Traumatic brain injury is defined as brain damage after external head trauma. The annual incidence is approximately 2 million cases, and traumatic brain injury is the leading cause of mortality in people under 45 years of age. Survival rates have recently improved due to advances in trauma medicine, and this casts greater light on their morbidity, with specific focus on psychiatric complications. Head injury increases the risk of subsequently developing dementia. This is true as an immediate consequence of the injury, as a consequence of multiple head traumas (as in dementia pugilistica), or even as an independent risk factor for the development of AD.
Deficits result from cortical brain damage, with the anterior temporal and orbitofrontal regions most susceptible. Cognitive impairment is very common following head trauma, although the severity and duration of the deficits are related to the extent and location of damage. Other variables that significantly affect the course and nature of cognitive impairment are duration of posttraumatic amnesia, brain stem dysfunction, and degree of axonal injury.
In the acute post-concussion state, amnesia and confusion are the most common symptoms. If brain damage is extensive, memory impairment frequently persists, and disturbances of attention, language, and executive function may also develop. Patients typically complain of short-term memory deficits such as misplacing things and difficulty recalling recent events. Episodic memory has been found to be impaired, with relative preservation of procedural memory. Disturbances in attention include concentration difficulty, impaired focus, and easy distractibility. Language disturbances vary greatly according to extent and location of damage. Deficits may range from lack of spontaneous speech to severe forms of expressive and receptive aphasia. Language impairment is typically characterized by word-finding problems, difficulty with expression, dysarthria, and dysprosody. Patients with a history of traumatic brain injury may be impulsive, with decreased motivation, poor judgment, and lack of insight. They may also exhibit concrete thinking with poor concept formation and difficulty shifting cognitive tasks.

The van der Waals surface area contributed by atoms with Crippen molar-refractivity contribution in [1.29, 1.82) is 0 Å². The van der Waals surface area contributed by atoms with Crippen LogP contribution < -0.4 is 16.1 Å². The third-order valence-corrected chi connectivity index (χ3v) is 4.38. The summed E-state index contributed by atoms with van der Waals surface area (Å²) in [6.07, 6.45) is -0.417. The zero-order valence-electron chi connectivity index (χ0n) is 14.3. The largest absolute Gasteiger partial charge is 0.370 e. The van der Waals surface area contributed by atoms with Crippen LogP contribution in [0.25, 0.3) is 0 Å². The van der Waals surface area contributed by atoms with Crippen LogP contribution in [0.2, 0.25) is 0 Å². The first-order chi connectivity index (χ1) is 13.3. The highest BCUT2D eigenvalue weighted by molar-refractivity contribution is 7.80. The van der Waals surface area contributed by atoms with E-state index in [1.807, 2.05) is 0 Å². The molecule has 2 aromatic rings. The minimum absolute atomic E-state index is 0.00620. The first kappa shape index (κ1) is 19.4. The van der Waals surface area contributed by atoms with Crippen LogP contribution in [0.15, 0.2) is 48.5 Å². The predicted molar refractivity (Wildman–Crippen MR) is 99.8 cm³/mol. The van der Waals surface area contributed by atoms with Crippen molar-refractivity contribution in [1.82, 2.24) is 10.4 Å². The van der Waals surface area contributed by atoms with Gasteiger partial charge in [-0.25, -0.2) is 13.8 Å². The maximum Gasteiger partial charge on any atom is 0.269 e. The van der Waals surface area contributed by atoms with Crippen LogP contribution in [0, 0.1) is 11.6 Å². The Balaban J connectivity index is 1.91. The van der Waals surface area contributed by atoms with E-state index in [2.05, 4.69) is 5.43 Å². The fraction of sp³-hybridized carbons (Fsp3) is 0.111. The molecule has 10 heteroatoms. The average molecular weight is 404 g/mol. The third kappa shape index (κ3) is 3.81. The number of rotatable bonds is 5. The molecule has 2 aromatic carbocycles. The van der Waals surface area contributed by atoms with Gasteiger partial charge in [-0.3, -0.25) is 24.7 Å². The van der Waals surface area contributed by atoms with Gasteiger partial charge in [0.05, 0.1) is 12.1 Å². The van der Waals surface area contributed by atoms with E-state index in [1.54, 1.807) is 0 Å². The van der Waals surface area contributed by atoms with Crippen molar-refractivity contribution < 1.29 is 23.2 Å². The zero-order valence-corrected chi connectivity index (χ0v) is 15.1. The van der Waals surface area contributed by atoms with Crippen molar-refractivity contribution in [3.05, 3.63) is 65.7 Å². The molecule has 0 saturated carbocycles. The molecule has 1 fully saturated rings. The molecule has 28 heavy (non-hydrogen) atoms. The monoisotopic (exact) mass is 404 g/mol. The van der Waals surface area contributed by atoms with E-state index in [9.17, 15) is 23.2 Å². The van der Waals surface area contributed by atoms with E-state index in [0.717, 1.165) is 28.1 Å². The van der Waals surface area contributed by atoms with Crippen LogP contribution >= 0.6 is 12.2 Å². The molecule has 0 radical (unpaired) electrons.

Dementia Pugilistica or boxer’s dementia, affects approximately 17% of retired professional boxers and is characterized by motor, cognitive and behavioral changes. The motor abnormalities may begin with dysarthria and balance difficulties and progress to incoordination, ataxia, and parkinsonism. Cognitive changes usually affect memory, attention and executive functioning. The behavioral changes, which are more poorly documented, include disinhibition, irritability, paranoia and violent outbursts. The etiology is thought to be related to multiple petechial hemorrhages in the cerebrum and cerebellum, which progress over time to gliosis or progressive cell loss. Microscopically, diffuse plaques and tangles may be seen, as is depigmentation and gliosis in the substantia nigra.
The treatment of cognitive impairment secondary to traumatic brain injury has been attempted with dopamine agonists, psychostimulants, and cholinesterase inhibitors. Some cognitive deficits have been hypothesized to occur as a result of acetylcholine deficiency and randomized controlled trials with physostigmine have demonstrated moderate efficacy. Additional studies are needed to fully evaluate the potential role of cholinesterase inhibitors. Controlled trials with dopamine agonists have shown benefit for executive dysfunction associated with traumatic brain injury, and psychostimulants are effective for symptoms of inattention and distractibility.